In South Australia, the development of road transport IS suffiCiently senous to prevent any increase in the present freight traffic of the to .. a. decrease .fron1

year to year in the passenger traffic. An approximate oy .witnesses p_laced the loss between £200,000 and . £300,000 per annun1. · In VIctoria, the Railway

30

Commissioners estimate the loss at £946,000 per annum. 'l'hat the position has been realized is indicated by the passing of the Motor Transport Control Act by the South Australian Parliament in 1927, by means of which the rates to be charged for road transport and the scale of passenger fares have been fixed with the definite purpose of protecting the interests of the railways.

53. It still seems very probable that the competition is not on a fair and equal

basis and that the railways are working at a disadvantage in being compelled to carry the full interest on all capital expenditure, whereas motor road transport is not responsible for its just share of road construction and maintenance. Among the many suggestions that have been made for overcoming these difficulties, it has been submitted that a nearer approach to equality of contribution may be effected by-

A d vantage• enumerated.

(a) increasing the Petrol Tax and returning the amount so received to the States in the form of a Federal subsidy; or (b) by an increase of taxation on all classes of road vehicles imposed by the States themselves.

Motor taxation levied in South Australia during· last financial year represented ISs. per head of population, and on this basis is greater than in any other State of the Commonwealth. We are not in a position to decide what additional burden should be imposed on motor traffic to make the conditions of competition equivalent, as this would require an expert scientific examination by railways and roads authorities. Furthermore, we do not feel called upon to express an opinion as to which of the methods suggested above is preferable.

FEDERATION AND SOUTH AU STRALIA. 54. In any fair consideration of the position of a State under Federation, the advantages as. well as the disadvantages derived from the Federal connection should lind a place.

The advantages which Federation has conferred on South Australia may be summarized as follows:-(a) The total cost of the Northern Tenitory to the Commonwealth is approximately £10,000,000 to date. This includes the indebtedness

amounting to £3,931,086 taken over from South Australia at the date of transfer lst January, 1911.

(b) The Central Australia Railvmy from Port Augusta has involved a total expenditure of nearly £6,000,000. Included in this amount are losses since 1st J anuary, l9ll, t otalling over £2,000,000. Loan expenditure for railway construction in North and Central Australia for the current financial year is estimated aJG £792,000. (c) The capital cost of the Trans-Australian (Kalgoorlie-Port Augusta)

railway is £7,724,525. Dming the last seven years the total loss has been almost £1,000,000 and, as four-sevenths of the line is situated in South Australia, that State may be said to derive very substantial benefits. Among such benefits are the following:-

(1) The country for 200 miles west of Port Augusta now carries an additional 300,000 sheep.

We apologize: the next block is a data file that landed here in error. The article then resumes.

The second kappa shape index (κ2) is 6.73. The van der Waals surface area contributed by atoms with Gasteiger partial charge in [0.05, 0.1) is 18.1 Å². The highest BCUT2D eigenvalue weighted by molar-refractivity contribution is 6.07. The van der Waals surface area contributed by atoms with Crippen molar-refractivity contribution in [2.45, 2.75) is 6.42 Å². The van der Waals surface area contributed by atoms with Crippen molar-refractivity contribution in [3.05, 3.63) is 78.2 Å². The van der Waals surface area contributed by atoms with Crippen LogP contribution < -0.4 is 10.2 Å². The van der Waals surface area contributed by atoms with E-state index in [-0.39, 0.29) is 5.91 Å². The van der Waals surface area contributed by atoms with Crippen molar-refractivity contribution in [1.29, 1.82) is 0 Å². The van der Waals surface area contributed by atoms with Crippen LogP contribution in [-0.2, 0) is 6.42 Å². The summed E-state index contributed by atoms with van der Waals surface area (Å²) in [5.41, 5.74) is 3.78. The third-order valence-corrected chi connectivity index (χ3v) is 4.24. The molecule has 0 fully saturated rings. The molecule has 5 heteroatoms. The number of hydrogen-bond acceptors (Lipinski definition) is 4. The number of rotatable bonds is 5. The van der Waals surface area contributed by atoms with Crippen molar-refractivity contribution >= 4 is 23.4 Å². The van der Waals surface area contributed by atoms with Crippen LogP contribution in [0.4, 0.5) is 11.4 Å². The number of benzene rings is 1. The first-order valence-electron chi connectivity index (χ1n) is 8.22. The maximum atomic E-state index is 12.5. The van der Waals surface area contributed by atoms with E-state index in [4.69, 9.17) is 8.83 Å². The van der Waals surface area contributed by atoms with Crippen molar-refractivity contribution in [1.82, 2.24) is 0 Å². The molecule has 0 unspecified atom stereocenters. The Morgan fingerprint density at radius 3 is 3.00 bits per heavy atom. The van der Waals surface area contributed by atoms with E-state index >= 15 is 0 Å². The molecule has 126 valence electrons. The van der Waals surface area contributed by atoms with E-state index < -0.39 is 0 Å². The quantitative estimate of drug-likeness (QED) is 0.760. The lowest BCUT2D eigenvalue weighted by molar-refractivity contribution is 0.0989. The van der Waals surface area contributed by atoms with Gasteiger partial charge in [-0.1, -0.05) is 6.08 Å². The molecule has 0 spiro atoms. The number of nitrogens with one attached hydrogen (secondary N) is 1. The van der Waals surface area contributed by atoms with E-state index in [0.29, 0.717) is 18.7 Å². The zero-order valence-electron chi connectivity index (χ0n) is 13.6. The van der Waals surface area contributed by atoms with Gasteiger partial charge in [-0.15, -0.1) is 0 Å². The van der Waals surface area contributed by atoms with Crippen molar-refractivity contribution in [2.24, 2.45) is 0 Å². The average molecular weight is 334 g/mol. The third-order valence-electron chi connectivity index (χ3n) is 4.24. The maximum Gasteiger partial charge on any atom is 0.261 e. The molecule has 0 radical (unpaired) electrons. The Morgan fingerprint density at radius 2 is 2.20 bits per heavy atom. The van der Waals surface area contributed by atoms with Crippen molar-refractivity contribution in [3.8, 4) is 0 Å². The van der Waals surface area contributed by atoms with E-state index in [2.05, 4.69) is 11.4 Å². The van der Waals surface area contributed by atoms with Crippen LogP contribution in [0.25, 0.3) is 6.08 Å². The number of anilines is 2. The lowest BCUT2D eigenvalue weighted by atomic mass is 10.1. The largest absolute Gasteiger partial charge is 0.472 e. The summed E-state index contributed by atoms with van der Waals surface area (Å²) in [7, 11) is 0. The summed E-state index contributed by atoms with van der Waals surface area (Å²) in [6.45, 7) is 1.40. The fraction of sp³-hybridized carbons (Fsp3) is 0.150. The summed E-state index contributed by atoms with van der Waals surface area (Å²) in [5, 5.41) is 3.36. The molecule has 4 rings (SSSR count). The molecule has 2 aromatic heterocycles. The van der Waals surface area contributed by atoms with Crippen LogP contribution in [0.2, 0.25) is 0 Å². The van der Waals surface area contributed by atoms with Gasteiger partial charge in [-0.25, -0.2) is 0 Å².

(2) It has settled 800 railway employees in South Australia, which, including their dependants, represents at least 2,000 souls. ·

(3) It has converted Port Augusta from a decadent village into a thriving township.

(4) On account of this railway, large sums have been, and are still being, spent in South Australia on materials, stores and wages.

(5) The mining township of has been made easy of

access.

31

( o) 8alt and sandalwood production along the line has been made possible, the latter being a source of considerable revenue to the State. (7) State railway revenues and harbour dues have benefited.

(8 ) In the opinion of the Commonwealth Railways Commissioner, had South Australia not delayed in throwing open the country for settlement, there would have been more progress . (d ) Under an agreement bet ween the. Commonwealth and the Stat e of

South Australia, dated 18th September, 1925, the Commonwealth will bear the cost of:-(1 ) The construction of a railway from Port Augusta to Red Hill, at an estimated cost . of £735,000 , to which is t o be

added for rolling stock £104 ,250. (2) The laying of a thrrd rail on the existing railway from Red Hill to Adelaide, at an estimated cost of £380 ,000. (e) On the ratification of the financial agreement the Commonwealth

Government will relieve the States of an indebtedness of £5 000 000 in respect of soldier set tlement loans, and of this amount the Australian proportion will be £567 ,000. (f) ·under the River Murray Waters Agreement, the Commonwealth

Government has undertaken to share equally with the States of New South Wales, Victoria, and South Australia in the cost of the construction of thirty-three locks and weirs and the Hume Reservoir. The estimated Commonwealth contribution to this scheme is £3,500,000 (g) Bounties have been granted by the Commonwealth to many industries,

and in the wine and sulphur industries, South Australia has benefited to the extent of £845,139 and £78,792, respectively. Of the total bounties paid in Australia within the last four years, South Australia has received 36 per cent., whereas the population of the State is only 9 . 2 per cent. of that of the Commonwealth. (h) Under the provisions of the £34,000,000 Migration Agreement, the

following allocation has been made to assist works in progress in South Australia :-Tod River Reticulation Water Conservation on West Coast

Afforestation ..

£

500,000 80,000 358,250

Total 938,250

(i ) Payments. totalling £48,000 have been made by the Department of Markets and Transport, either direct to the State or to the producers for herd testing, Doradillo grapes, dried friuts and citrus fruits, while South Australia has received its share of the publicity in London